To start off 2016 Patch Tuesdays, Microsoft released nine security bulletins, six of which are rated as critical and seven resolve remote code execution vulnerabilities.
While that many RCEs don’t set any records, Bobby Kuzma, CISSP, systems engineer at Core Security, said, “It still distresses me. Web browsers are not safe, and everyone should be using some kind of content filtering on their networks. It's like wearing a seat belt. Just do it.”
First up is MS16-001, the cumulative fix for flaws in Internet Explorer which an attacker could exploit to gain remote code execution and have the same rights as the user. The patch is meant to modify how VBScript handles objects in memory and to help ensure that cross-domain policies are properly enforced in Internet Explorer.
Microsoft said, from here on out, “Only the most current version of Internet Explorer available for a supported operating system will receive technical support and security updates.” This is the last patch for IE 8, IE 9 and IE 10.
MS16-002 again resolves multiple vulnerabilities that could allow RCE, but this time the cumulative security update is the monthly fix for Microsoft Edge.
MS16-003 provides a cumulative security update for JScript and VBScript; Microsoft noted that the vulnerability in VBScript could be exploited to allow remote code execution.
MS16-004 is to resolve six holes in Microsoft Office that could allow RCE. According to Microsoft, the vulnerabilities are addressed by “correcting how Microsoft Office handles objects in memory, by ensuring that Microsoft SharePoint correctly enforces ACP configuration settings, and by helping to ensure that Microsoft Office properly implements the [Address Space Layout Randomization] ASLR security feature.”
One of the memory corruption vulnerabilities as well as one of the SharePoint security feature bypass bugs have been publicly disclosed. Don’t delay deploying this patch as one of the flaws, CVE-2016-0010, applies to Office 2007 to 2016 on Windows, RT and even Mac.
MS16-005 is where to start if you run Vista, Windows 7 or Server 2008, according to Qualys CTO Wolfgang Kandek, otherwise start with MS16-004. MS16-005 addresses vulnerabilities in Windows kernel-mode drivers, with the most severe allowing for RCE if a user visits a malicious website. While Microsoft said it is unware of attacks attempting to exploit the Windows GDI32.dll ASLR security feature bypass, the Win32k RCE vulnerability has been publicly disclosed. On Windows 8 and 10, Microsoft rates the patch as either not applicable or important.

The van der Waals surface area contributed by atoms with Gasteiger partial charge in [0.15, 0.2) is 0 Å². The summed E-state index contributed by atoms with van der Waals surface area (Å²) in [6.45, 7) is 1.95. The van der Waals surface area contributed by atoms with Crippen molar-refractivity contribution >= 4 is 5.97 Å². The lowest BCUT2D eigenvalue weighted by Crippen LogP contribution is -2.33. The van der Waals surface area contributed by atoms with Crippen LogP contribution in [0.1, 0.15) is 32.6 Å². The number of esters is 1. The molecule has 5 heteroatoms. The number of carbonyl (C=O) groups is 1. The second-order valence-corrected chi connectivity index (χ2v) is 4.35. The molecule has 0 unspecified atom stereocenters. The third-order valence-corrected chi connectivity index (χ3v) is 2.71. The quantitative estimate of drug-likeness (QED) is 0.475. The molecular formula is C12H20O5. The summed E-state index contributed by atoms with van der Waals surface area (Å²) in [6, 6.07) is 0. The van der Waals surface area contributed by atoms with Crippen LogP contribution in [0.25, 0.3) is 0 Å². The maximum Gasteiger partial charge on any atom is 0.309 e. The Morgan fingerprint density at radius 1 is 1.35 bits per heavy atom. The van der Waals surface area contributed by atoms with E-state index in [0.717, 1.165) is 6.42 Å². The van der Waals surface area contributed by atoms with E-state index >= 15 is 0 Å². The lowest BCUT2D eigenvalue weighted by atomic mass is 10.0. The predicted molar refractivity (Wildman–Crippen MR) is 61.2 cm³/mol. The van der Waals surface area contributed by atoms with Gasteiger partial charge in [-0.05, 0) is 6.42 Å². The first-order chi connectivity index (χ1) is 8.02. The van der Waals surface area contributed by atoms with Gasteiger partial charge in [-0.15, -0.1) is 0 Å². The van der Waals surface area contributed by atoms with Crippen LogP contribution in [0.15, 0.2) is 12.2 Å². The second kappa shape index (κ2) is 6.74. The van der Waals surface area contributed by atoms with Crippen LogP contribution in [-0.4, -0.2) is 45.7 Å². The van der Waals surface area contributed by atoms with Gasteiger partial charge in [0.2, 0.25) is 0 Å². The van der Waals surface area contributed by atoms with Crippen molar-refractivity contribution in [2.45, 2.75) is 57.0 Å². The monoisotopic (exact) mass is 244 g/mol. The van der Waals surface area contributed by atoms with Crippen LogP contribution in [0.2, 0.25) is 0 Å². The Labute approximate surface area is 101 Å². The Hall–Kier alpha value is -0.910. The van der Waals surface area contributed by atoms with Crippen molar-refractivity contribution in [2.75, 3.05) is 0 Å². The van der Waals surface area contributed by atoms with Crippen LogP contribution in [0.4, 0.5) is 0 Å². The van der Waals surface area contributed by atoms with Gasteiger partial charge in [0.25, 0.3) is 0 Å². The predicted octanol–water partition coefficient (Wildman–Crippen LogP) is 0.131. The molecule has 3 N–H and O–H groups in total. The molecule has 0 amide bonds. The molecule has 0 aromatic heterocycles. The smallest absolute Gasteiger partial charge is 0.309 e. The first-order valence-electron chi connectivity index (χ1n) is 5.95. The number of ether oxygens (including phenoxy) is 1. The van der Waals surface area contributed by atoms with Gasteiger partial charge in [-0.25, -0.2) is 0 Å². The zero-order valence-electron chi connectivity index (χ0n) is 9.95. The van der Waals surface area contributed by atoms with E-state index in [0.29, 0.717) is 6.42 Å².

MS16-006 resolves a flaw in Silverlight that could allow for RCE if a user visits a compromised site that contains a maliciously crafted Silverlight app. Jon Rudolph, principal software engineer at Core Security, said, “As Silverlight has been steadily losing market share in the last year, this may be a question of evaluating your own needs, and restricting what you can.”
Although only rated as important by Microsoft, MS16-007 resolves vulnerabilities in Windows that allow for remote code execution. The security update corrects how Windows validates input before loading DLL files as well as corrects how DirectShow validates user input. Lastly, it enforces the default setting of not allowing remote logon for accounts without passwords.
MS16-008 is another fix for flaws in Windows kernel, but this time it could allow elevation of privilege.
MS16-009 is missing from the list as Microsoft presumably decided to hold back the patch for some reason. Kandek suggested it was likely delayed due to further testing.
Don’t discount MS16-010, Microsoft’s latest fix for four vulnerabilities in Microsoft Exchange Server which could allow spoofing, as Kuzma said it’s the one he’s keeping his eye on. He added, “It’s only rated as important, but I know users and their [mis]behavior, and my spider senses are tingling from the possibilities.”
Rudolph added that bugs that relate to Exchange email spoofing make “for an especially juicy target for two big reasons, people can assume identities that aren't theirs and they can send you malicious payloads that you shouldn't be executing. If your business uses Exchange, read up on this one. As we ring in the new year and make our goals and resolutions, remember that attackers are making their own resolutions, so patch smarter, not harder.”
Lucky you, while you are at it you might as well grab Adobe’s fix for Acrobat and Reader. Adobe also released an out-of-band emergency patch for Flash Player at the end of December, so if you haven’t deployed APSB16-01 then don’t delay as one of the flaws is floating around and actively being exploited in the wild.